We try to service where we have strength. We don’t want to be everything to everybody, but we have to maintain a critical mass where we’re important to the right people.

This doesn’t mean that we have to be a huge supermarket. It does mean we have to be involved in a good number of things where we’re meaningful to our counterparties and our big institutions or corporate clients.

Is there a sweet spot when it comes to clients for this company?

We still have a lot of strength as a counterparty. There has never been a client that has turned us down. We’re highly rated with a huge balance sheet. Depending on where the yen is trading, we’re anywhere from the 10th to the 15th largest bank in the world by assets, and that is important to all of our customers.

Where we lend, and we have a huge balance sheet where we lend, we also try to do a lot of the investment banking business. We try to look at the client holistically.

How critical has technology been as the bank has grown and is that a differentiator?

We have to keep up with the times, with things like cybersecurity in particular. But at a more basic level, it’s about talent and people. It’s still a face-to-face business. We still have to know our client and we still have to service our client.

To the extent that we can service them better with technology, it guides what we strive for, what we do, and how we incorporate it. But we lead the old-fashioned way by getting the best people in front with relationships that they’ve had for a long time.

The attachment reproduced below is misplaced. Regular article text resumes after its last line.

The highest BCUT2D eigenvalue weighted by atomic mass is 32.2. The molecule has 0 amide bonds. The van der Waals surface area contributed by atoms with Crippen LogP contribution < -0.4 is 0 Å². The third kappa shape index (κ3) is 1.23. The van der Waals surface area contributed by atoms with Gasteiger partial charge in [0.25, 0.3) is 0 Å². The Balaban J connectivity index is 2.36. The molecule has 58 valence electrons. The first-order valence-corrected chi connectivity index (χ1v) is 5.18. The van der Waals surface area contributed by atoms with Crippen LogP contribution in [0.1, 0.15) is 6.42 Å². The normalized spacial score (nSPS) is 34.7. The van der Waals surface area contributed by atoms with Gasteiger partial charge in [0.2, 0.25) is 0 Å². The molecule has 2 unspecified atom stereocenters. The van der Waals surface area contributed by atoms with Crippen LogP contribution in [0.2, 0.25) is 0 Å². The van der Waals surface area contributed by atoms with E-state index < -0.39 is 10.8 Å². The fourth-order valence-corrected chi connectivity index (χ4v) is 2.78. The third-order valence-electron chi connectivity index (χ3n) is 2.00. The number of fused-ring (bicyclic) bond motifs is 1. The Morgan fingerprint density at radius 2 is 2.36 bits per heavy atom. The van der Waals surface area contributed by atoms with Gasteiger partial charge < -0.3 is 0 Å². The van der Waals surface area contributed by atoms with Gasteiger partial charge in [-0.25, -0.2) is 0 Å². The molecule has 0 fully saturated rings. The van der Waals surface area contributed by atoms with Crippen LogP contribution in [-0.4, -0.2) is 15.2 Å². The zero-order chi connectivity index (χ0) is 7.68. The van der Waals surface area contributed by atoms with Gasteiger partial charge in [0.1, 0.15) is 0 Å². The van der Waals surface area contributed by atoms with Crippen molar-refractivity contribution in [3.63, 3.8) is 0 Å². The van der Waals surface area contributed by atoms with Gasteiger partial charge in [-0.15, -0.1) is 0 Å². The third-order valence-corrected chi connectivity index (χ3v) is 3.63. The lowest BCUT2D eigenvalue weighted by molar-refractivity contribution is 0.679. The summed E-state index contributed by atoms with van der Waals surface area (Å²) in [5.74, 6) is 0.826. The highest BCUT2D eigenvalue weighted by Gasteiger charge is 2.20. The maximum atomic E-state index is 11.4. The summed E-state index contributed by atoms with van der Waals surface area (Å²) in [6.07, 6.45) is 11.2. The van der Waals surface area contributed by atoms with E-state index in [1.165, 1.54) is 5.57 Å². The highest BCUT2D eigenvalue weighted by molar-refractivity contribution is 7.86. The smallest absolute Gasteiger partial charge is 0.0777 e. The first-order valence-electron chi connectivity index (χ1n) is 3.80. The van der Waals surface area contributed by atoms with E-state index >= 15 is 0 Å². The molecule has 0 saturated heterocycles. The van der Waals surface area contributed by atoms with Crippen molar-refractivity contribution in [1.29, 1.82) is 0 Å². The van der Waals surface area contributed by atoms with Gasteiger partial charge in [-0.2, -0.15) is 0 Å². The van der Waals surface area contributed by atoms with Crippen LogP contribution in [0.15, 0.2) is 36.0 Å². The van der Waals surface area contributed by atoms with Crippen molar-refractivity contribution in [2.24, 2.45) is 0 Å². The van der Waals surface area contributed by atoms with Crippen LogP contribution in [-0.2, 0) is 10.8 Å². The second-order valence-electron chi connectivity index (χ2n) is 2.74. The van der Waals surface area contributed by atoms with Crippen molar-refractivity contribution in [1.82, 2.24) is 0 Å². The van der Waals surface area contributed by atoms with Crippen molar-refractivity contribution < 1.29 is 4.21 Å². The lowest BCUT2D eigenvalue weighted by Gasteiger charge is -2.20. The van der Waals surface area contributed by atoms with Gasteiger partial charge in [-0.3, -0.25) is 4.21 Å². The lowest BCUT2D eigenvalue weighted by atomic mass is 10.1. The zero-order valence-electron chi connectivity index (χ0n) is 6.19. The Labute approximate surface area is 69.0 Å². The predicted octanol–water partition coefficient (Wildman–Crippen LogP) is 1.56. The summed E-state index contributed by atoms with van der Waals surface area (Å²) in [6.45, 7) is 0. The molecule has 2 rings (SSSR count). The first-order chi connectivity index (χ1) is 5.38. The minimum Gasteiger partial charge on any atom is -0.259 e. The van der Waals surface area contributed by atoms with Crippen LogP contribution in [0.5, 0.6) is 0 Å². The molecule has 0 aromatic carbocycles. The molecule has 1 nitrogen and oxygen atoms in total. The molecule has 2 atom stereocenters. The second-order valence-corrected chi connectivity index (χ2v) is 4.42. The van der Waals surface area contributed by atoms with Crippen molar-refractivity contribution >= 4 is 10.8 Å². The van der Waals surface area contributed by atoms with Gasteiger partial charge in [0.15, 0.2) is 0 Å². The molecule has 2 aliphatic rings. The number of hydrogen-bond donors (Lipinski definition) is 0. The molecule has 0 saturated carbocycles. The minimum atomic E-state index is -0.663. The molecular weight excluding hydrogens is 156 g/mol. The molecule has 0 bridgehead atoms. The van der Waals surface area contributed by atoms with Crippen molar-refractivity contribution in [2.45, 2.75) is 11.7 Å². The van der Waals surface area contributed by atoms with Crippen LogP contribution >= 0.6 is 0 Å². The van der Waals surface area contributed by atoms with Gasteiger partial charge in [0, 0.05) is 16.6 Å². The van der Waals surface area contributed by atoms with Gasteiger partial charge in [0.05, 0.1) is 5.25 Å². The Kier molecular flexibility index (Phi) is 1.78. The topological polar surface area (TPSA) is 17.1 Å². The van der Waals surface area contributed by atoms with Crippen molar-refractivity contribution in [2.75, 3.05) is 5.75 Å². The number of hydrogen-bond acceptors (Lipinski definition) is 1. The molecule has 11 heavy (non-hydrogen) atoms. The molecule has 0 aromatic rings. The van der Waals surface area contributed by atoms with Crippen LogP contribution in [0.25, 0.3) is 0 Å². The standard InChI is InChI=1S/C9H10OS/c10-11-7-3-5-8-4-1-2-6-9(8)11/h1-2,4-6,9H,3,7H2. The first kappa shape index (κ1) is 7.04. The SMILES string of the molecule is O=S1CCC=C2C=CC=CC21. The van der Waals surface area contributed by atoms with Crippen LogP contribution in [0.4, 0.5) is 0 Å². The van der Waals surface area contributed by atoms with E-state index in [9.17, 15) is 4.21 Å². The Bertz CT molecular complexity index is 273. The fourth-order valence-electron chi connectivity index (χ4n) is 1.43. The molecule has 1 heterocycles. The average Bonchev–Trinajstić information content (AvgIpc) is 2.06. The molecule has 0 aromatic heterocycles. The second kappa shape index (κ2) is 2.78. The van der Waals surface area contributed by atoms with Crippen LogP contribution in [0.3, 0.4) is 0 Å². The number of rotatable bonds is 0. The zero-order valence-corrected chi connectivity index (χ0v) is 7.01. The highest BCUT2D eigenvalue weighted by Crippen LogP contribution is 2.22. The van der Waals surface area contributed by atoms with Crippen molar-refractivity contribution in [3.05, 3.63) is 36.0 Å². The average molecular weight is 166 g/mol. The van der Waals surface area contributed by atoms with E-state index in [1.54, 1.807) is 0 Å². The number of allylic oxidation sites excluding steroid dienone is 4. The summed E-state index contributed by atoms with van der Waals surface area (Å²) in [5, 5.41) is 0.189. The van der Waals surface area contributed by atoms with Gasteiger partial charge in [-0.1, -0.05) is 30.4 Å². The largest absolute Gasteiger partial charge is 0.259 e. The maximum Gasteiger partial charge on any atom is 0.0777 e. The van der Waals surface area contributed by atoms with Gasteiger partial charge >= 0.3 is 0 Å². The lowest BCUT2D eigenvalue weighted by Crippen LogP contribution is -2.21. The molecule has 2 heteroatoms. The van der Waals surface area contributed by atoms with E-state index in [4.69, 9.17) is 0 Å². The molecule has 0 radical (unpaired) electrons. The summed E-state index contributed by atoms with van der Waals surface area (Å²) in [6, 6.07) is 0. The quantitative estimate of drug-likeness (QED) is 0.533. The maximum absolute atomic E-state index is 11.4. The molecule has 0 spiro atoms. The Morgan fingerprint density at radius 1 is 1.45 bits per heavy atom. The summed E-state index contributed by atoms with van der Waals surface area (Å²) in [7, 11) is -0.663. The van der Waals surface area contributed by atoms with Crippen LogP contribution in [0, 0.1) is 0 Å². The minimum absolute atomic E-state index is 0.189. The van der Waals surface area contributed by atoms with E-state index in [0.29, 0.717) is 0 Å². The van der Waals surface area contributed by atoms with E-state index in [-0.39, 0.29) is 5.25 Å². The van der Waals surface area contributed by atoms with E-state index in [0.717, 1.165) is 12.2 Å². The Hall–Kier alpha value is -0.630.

What do you tell young people about the type of career that Mizuho Securities can offer?

Top talent is still coming in, and the culture and the way we pay people is somewhat different than the other houses. Typically, we have an environment of pay for performance, and we try to correlate it closely to how much business people bring in.

People know that if they do well here, they will get paid, and that is not always the same at some of the bigger shops. It may be with some of the smaller shops, but those shops don’t have the resources, capital, and credit we have.

We’re a bit of an outlier where we have that entrepreneurial spirit. We’re one of the last shops on Wall Street where people still prefer to work because they feel they can do well here.•